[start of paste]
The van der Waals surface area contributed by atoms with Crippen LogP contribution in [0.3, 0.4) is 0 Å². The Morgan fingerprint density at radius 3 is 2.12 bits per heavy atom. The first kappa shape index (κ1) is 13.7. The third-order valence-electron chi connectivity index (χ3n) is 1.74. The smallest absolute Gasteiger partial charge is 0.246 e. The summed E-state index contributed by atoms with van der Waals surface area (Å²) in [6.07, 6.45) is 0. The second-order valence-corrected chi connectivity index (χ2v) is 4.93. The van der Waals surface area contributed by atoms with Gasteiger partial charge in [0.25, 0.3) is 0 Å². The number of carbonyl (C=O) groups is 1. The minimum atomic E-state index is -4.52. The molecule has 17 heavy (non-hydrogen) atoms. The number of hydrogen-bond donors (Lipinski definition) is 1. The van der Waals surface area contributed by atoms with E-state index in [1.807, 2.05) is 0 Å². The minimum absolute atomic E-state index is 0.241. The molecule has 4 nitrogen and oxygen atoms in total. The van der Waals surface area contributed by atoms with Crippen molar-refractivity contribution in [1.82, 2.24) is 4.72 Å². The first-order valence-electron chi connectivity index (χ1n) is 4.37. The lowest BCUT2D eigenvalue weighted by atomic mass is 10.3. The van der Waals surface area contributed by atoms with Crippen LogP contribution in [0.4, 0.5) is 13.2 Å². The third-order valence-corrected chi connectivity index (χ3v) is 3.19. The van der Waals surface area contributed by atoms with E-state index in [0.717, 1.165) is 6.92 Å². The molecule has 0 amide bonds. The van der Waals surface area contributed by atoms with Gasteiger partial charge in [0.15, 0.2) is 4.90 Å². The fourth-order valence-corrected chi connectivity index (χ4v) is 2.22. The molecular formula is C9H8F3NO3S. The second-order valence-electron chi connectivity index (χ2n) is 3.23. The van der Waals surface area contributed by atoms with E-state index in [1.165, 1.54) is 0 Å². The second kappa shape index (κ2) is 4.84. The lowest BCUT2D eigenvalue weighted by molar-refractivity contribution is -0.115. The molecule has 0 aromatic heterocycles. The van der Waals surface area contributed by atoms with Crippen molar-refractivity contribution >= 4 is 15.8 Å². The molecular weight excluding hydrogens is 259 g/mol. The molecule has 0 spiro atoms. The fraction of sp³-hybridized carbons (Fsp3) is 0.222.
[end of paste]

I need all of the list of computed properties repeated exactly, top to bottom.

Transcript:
The van der Waals surface area contributed by atoms with Crippen LogP contribution in [0.3, 0.4) is 0 Å². The Morgan fingerprint density at radius 3 is 2.12 bits per heavy atom. The first kappa shape index (κ1) is 13.7. The third-order valence-electron chi connectivity index (χ3n) is 1.74. The smallest absolute Gasteiger partial charge is 0.246 e. The summed E-state index contributed by atoms with van der Waals surface area (Å²) in [6.07, 6.45) is 0. The second-order valence-corrected chi connectivity index (χ2v) is 4.93. The van der Waals surface area contributed by atoms with Gasteiger partial charge in [0.25, 0.3) is 0 Å². The number of carbonyl (C=O) groups is 1. The minimum atomic E-state index is -4.52. The molecule has 17 heavy (non-hydrogen) atoms. The number of hydrogen-bond donors (Lipinski definition) is 1. The van der Waals surface area contributed by atoms with E-state index in [1.807, 2.05) is 0 Å². The minimum absolute atomic E-state index is 0.241. The molecule has 4 nitrogen and oxygen atoms in total. The van der Waals surface area contributed by atoms with Crippen molar-refractivity contribution in [1.82, 2.24) is 4.72 Å². The first-order valence-electron chi connectivity index (χ1n) is 4.37. The lowest BCUT2D eigenvalue weighted by atomic mass is 10.3. The van der Waals surface area contributed by atoms with Crippen LogP contribution in [0.4, 0.5) is 13.2 Å². The third-order valence-corrected chi connectivity index (χ3v) is 3.19. The van der Waals surface area contributed by atoms with E-state index in [0.717, 1.165) is 6.92 Å². The molecule has 0 amide bonds. The van der Waals surface area contributed by atoms with Gasteiger partial charge in [0.15, 0.2) is 4.90 Å². The fourth-order valence-corrected chi connectivity index (χ4v) is 2.22. The molecular formula is C9H8F3NO3S. The second-order valence-electron chi connectivity index (χ2n) is 3.23. The van der Waals surface area contributed by atoms with E-state index in [1.165, 1.54) is 0 Å². The second kappa shape index (κ2) is 4.84. The lowest BCUT2D eigenvalue weighted by molar-refractivity contribution is -0.115. The molecule has 0 aromatic heterocycles. The van der Waals surface area contributed by atoms with Crippen molar-refractivity contribution >= 4 is 15.8 Å². The molecular weight excluding hydrogens is 259 g/mol. The molecule has 0 spiro atoms. The fraction of sp³-hybridized carbons (Fsp3) is 0.222.